Car radar spots the danger
Radars found in many cars collect a lot of data that is never used. In his thesis, Christian Lundquist shows that this type of information can be of use in designing an automatic right-of-way system.
Today several models already include braking functions that halt a car if it gets too close to another car. At the front of the car, radar picks up these movements but this is only a small part of all the measurement data from the radar that is put to use; the rest is discarded.
In his thesis on sensor informatics at the Department of Electrical Engineering, Lundquist examines the usability of the squandered information. With the help of various sensors would the car be able to monitor what’s going on around it, avoid oncoming traffic, keep from ramming a guard rail, or notice that the road takes a sharp turn?
Lundquist explains, “The radar can differentiate between stationary and moving objects, it identifies an object in close proximity and that it’s mobile. However the radar is unable to differentiate between a truck and a bicycle.”
Here a camera has the advantage, however it does not work in bad weather. In good weather, a camera can easily direct the car to follow the white lines on the road, but in snow or fog it fails. Here the radar works better, regardless of the weather and it can identify and measure the distance to the posts on the shoulder as well as to the car in front.
Lundquist studied how data from several different sensors like cameras, radars, gyros, and so on are put together so as to estimate signals more accurately and achieve more robust systems. He also looked at how filters, which screen noise from the signals so that they can be interpreted more clearly and they can be made more efficient so that they use less computing power. This is so the car can, in the best way possible, identify how the road curves and whether any obstacles exist ahead.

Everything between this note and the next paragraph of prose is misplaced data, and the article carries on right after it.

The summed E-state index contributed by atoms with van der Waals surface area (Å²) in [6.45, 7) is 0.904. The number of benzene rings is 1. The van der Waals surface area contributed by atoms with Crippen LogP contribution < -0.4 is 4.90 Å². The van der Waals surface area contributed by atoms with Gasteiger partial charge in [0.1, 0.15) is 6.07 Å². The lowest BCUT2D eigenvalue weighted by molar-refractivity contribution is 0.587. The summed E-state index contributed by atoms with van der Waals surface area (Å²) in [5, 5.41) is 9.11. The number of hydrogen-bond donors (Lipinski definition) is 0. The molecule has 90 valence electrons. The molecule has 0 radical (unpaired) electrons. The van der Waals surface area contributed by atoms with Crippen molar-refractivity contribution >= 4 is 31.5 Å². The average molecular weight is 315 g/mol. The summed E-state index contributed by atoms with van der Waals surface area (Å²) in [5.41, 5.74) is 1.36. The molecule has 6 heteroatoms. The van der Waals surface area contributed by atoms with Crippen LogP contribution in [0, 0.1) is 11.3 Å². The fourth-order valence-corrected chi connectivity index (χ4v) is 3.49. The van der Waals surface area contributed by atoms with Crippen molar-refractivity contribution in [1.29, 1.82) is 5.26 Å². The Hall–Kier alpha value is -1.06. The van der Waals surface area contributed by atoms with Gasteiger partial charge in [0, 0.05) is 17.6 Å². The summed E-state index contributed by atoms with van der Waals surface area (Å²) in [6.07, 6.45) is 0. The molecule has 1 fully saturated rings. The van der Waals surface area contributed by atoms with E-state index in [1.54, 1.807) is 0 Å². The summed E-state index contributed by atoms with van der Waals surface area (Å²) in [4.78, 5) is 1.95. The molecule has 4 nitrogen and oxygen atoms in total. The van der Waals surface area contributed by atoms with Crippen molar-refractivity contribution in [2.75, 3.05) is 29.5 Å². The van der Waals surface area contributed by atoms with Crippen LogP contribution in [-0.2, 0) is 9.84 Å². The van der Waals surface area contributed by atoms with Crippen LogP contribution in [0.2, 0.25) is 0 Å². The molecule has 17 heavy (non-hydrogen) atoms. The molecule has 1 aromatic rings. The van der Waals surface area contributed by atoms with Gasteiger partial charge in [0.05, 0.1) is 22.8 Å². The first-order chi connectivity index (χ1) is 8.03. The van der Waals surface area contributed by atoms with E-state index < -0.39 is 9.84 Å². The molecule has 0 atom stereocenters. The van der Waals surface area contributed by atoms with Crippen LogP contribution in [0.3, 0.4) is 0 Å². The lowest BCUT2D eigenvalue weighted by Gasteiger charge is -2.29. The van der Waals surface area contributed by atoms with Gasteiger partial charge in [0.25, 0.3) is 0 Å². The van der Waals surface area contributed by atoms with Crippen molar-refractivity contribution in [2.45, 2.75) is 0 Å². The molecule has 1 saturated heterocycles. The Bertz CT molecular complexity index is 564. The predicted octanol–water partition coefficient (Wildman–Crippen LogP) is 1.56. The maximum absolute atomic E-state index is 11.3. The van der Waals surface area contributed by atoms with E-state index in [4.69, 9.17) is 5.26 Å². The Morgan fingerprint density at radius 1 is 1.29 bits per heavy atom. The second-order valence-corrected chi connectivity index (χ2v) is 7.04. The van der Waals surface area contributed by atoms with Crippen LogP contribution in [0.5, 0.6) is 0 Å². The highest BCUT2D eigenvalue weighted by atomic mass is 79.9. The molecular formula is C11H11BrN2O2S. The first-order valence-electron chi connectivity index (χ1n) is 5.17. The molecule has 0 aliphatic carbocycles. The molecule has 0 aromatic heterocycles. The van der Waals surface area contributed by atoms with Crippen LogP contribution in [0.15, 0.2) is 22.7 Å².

In the event that an obstacle arises, the car will identify their location and any available surfaces to use for evasive manoeuvres.
“Sometimes it can be safer to drive around than to brake sharply,” he argues.
Lundquist received his civil engineering degree at Chalmers and worked for several years as a subcontractor in Germany; he is now about to get his doctorate from LiU. And he’s thinking of staying.
“I want to study methods of determining the size of the obstacles encountered, for example to be able to determine whether it’s a truck or a bicycle approaching my car. This is a research area – extended target tracking – that is getting hotter and hotter, especially in the automotive industry, where the distance between the radar and the target is quite small,” he says.
He is also tempted to commercialise the part of the research that deals with locating people or places.
“We started a company to address this. It’s the same algorithms but with an entirely different application that deals with locating and helping people navigate indoors. It could be finding a gate at an airport, a certain store in a shopping centre, or a building here at LiU,” he says.
Lundquist defended his thesis on Friday, November 25; his supervisor was Fredrik Gustafsson, professor of Sensor Informatics.
Thesis Sensor Fusion for Automotive Applications, by Christian Lundquist, Automatic Control, Department of Electrical Engineering, Linköping University, 2011.
LiU Electronic press
Last updated: 2012-08-31